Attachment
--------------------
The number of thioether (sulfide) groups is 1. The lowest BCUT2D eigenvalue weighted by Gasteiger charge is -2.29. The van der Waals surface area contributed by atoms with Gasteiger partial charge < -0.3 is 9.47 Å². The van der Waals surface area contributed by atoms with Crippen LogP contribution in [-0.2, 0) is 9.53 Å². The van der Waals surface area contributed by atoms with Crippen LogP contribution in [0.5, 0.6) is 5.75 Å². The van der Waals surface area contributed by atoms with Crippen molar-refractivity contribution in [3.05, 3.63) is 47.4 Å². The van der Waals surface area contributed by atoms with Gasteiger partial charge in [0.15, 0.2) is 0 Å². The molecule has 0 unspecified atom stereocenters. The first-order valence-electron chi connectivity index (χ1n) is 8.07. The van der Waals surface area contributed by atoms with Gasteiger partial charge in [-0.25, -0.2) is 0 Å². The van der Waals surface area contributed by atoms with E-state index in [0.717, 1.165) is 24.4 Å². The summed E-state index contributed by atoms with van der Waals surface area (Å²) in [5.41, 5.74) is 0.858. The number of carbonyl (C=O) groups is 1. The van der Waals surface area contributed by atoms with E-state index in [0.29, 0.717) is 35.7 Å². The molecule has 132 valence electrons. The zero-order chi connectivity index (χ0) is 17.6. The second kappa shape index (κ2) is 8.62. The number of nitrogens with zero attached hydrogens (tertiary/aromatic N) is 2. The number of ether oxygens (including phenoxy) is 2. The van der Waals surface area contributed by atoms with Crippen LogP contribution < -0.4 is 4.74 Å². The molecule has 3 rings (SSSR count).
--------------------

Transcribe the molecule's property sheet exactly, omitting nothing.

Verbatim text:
The number of thioether (sulfide) groups is 1. The lowest BCUT2D eigenvalue weighted by Gasteiger charge is -2.29. The van der Waals surface area contributed by atoms with Gasteiger partial charge < -0.3 is 9.47 Å². The van der Waals surface area contributed by atoms with Crippen LogP contribution in [-0.2, 0) is 9.53 Å². The van der Waals surface area contributed by atoms with Crippen LogP contribution in [0.5, 0.6) is 5.75 Å². The van der Waals surface area contributed by atoms with Crippen molar-refractivity contribution in [3.05, 3.63) is 47.4 Å². The van der Waals surface area contributed by atoms with Gasteiger partial charge in [0.15, 0.2) is 0 Å². The molecule has 0 unspecified atom stereocenters. The first-order valence-electron chi connectivity index (χ1n) is 8.07. The van der Waals surface area contributed by atoms with Gasteiger partial charge in [-0.25, -0.2) is 0 Å². The van der Waals surface area contributed by atoms with E-state index in [0.717, 1.165) is 24.4 Å². The summed E-state index contributed by atoms with van der Waals surface area (Å²) in [5.41, 5.74) is 0.858. The number of carbonyl (C=O) groups is 1. The van der Waals surface area contributed by atoms with E-state index in [0.29, 0.717) is 35.7 Å². The molecule has 132 valence electrons. The zero-order chi connectivity index (χ0) is 17.6. The second kappa shape index (κ2) is 8.62. The number of nitrogens with zero attached hydrogens (tertiary/aromatic N) is 2. The number of ether oxygens (including phenoxy) is 2. The van der Waals surface area contributed by atoms with Crippen LogP contribution < -0.4 is 4.74 Å². The molecule has 3 rings (SSSR count).